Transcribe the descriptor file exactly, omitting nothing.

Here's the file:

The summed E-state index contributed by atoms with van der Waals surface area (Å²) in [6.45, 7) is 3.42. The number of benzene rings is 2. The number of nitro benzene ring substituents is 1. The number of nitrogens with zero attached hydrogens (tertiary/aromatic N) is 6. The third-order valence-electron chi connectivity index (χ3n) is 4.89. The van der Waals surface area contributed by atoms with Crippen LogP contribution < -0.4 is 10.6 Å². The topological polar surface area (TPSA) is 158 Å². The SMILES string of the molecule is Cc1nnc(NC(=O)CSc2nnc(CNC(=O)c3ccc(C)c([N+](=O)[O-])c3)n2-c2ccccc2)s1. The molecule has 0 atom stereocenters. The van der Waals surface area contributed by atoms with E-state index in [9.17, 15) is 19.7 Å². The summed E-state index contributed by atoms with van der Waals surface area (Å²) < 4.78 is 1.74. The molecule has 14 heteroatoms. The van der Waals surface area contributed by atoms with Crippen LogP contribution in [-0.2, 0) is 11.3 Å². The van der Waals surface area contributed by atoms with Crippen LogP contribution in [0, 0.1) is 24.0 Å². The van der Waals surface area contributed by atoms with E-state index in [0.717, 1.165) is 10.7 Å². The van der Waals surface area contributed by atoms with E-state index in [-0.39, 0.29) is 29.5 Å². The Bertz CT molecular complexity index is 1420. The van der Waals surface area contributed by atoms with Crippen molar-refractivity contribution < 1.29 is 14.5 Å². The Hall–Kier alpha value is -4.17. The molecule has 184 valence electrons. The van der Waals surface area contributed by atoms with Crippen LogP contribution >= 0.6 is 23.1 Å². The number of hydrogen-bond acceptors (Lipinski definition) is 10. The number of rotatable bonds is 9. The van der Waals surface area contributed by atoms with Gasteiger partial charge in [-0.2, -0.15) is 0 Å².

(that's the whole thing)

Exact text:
The summed E-state index contributed by atoms with van der Waals surface area (Å²) in [6.45, 7) is 3.42. The number of benzene rings is 2. The number of nitro benzene ring substituents is 1. The number of nitrogens with zero attached hydrogens (tertiary/aromatic N) is 6. The third-order valence-electron chi connectivity index (χ3n) is 4.89. The van der Waals surface area contributed by atoms with Crippen LogP contribution < -0.4 is 10.6 Å². The topological polar surface area (TPSA) is 158 Å². The SMILES string of the molecule is Cc1nnc(NC(=O)CSc2nnc(CNC(=O)c3ccc(C)c([N+](=O)[O-])c3)n2-c2ccccc2)s1. The molecule has 0 atom stereocenters. The van der Waals surface area contributed by atoms with E-state index in [9.17, 15) is 19.7 Å². The summed E-state index contributed by atoms with van der Waals surface area (Å²) < 4.78 is 1.74. The molecule has 14 heteroatoms. The van der Waals surface area contributed by atoms with Crippen LogP contribution in [-0.2, 0) is 11.3 Å². The van der Waals surface area contributed by atoms with Crippen LogP contribution in [0, 0.1) is 24.0 Å². The van der Waals surface area contributed by atoms with E-state index in [0.717, 1.165) is 10.7 Å². The van der Waals surface area contributed by atoms with E-state index in [-0.39, 0.29) is 29.5 Å². The Bertz CT molecular complexity index is 1420. The van der Waals surface area contributed by atoms with Crippen molar-refractivity contribution < 1.29 is 14.5 Å². The Hall–Kier alpha value is -4.17. The molecule has 184 valence electrons. The van der Waals surface area contributed by atoms with Crippen LogP contribution >= 0.6 is 23.1 Å². The number of hydrogen-bond acceptors (Lipinski definition) is 10. The number of rotatable bonds is 9. The van der Waals surface area contributed by atoms with Gasteiger partial charge in [-0.2, -0.15) is 0 Å².